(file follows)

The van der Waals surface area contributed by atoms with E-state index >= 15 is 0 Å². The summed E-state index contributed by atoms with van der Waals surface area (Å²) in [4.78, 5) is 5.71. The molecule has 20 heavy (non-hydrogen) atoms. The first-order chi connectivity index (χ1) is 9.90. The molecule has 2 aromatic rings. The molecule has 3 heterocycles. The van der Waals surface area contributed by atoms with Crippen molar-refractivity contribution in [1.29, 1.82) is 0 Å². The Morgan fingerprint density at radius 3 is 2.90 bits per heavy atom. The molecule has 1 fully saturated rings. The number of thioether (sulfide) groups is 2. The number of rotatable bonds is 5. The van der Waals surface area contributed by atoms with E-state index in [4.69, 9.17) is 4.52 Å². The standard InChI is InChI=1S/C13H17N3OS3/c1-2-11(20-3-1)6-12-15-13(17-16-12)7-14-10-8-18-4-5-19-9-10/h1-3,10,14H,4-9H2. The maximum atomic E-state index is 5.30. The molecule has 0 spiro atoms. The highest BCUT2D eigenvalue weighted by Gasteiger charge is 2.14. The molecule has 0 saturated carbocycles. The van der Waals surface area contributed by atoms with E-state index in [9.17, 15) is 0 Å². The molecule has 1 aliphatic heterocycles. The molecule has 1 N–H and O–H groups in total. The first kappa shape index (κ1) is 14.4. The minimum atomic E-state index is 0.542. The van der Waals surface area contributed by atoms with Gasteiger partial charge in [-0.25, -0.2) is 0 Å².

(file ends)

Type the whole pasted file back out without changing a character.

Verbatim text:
The van der Waals surface area contributed by atoms with E-state index >= 15 is 0 Å². The summed E-state index contributed by atoms with van der Waals surface area (Å²) in [4.78, 5) is 5.71. The molecule has 20 heavy (non-hydrogen) atoms. The first-order chi connectivity index (χ1) is 9.90. The molecule has 2 aromatic rings. The molecule has 3 heterocycles. The van der Waals surface area contributed by atoms with Crippen molar-refractivity contribution in [1.29, 1.82) is 0 Å². The Morgan fingerprint density at radius 3 is 2.90 bits per heavy atom. The molecule has 1 fully saturated rings. The number of thioether (sulfide) groups is 2. The number of rotatable bonds is 5. The van der Waals surface area contributed by atoms with E-state index in [4.69, 9.17) is 4.52 Å². The standard InChI is InChI=1S/C13H17N3OS3/c1-2-11(20-3-1)6-12-15-13(17-16-12)7-14-10-8-18-4-5-19-9-10/h1-3,10,14H,4-9H2. The maximum atomic E-state index is 5.30. The molecule has 0 spiro atoms. The highest BCUT2D eigenvalue weighted by Gasteiger charge is 2.14. The molecule has 0 saturated carbocycles. The van der Waals surface area contributed by atoms with E-state index in [9.17, 15) is 0 Å². The molecule has 1 aliphatic heterocycles. The molecule has 1 N–H and O–H groups in total. The first kappa shape index (κ1) is 14.4. The minimum atomic E-state index is 0.542. The van der Waals surface area contributed by atoms with Gasteiger partial charge in [-0.25, -0.2) is 0 Å².